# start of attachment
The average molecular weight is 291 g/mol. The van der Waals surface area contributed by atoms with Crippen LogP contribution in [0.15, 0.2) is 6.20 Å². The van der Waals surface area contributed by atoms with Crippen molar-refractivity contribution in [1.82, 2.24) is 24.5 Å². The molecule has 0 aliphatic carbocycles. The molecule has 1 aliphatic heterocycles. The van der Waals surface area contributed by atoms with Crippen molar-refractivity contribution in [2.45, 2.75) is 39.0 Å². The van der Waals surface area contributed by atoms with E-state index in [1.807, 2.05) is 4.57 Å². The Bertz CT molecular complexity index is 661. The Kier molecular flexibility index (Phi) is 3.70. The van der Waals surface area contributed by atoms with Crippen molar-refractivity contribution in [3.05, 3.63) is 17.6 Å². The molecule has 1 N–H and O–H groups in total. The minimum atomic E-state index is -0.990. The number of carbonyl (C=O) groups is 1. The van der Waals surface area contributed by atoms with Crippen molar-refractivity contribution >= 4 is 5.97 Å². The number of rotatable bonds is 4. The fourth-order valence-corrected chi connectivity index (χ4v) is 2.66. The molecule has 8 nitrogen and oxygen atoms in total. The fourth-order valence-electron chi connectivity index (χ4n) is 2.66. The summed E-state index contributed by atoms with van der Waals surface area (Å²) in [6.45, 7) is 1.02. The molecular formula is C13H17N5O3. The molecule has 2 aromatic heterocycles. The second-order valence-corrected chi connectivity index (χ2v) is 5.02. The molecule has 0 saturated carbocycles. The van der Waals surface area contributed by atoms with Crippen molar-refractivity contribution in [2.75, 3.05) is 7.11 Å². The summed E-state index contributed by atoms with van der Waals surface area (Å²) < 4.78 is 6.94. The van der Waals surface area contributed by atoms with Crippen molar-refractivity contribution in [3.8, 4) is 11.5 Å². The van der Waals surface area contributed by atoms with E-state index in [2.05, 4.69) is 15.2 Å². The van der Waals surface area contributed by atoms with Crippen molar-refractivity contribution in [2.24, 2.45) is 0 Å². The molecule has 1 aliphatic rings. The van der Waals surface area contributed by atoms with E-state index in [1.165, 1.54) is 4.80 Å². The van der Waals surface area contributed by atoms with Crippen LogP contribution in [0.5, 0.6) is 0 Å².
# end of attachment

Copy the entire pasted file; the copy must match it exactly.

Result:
The average molecular weight is 291 g/mol. The van der Waals surface area contributed by atoms with Crippen LogP contribution in [0.15, 0.2) is 6.20 Å². The van der Waals surface area contributed by atoms with Crippen molar-refractivity contribution in [1.82, 2.24) is 24.5 Å². The molecule has 0 aliphatic carbocycles. The molecule has 1 aliphatic heterocycles. The van der Waals surface area contributed by atoms with Crippen molar-refractivity contribution in [2.45, 2.75) is 39.0 Å². The van der Waals surface area contributed by atoms with E-state index in [1.807, 2.05) is 4.57 Å². The Bertz CT molecular complexity index is 661. The Kier molecular flexibility index (Phi) is 3.70. The van der Waals surface area contributed by atoms with Crippen molar-refractivity contribution in [3.05, 3.63) is 17.6 Å². The molecule has 1 N–H and O–H groups in total. The minimum atomic E-state index is -0.990. The number of carbonyl (C=O) groups is 1. The van der Waals surface area contributed by atoms with Crippen molar-refractivity contribution >= 4 is 5.97 Å². The number of rotatable bonds is 4. The fourth-order valence-corrected chi connectivity index (χ4v) is 2.66. The molecule has 8 nitrogen and oxygen atoms in total. The fourth-order valence-electron chi connectivity index (χ4n) is 2.66. The summed E-state index contributed by atoms with van der Waals surface area (Å²) in [6.45, 7) is 1.02. The molecular formula is C13H17N5O3. The molecule has 2 aromatic heterocycles. The second-order valence-corrected chi connectivity index (χ2v) is 5.02. The molecule has 0 saturated carbocycles. The van der Waals surface area contributed by atoms with Crippen molar-refractivity contribution in [2.75, 3.05) is 7.11 Å². The summed E-state index contributed by atoms with van der Waals surface area (Å²) < 4.78 is 6.94. The van der Waals surface area contributed by atoms with Crippen molar-refractivity contribution in [3.8, 4) is 11.5 Å². The van der Waals surface area contributed by atoms with E-state index in [2.05, 4.69) is 15.2 Å². The van der Waals surface area contributed by atoms with Crippen molar-refractivity contribution in [2.24, 2.45) is 0 Å². The molecule has 1 aliphatic rings. The van der Waals surface area contributed by atoms with E-state index in [1.165, 1.54) is 4.80 Å². The van der Waals surface area contributed by atoms with Crippen LogP contribution in [0.5, 0.6) is 0 Å².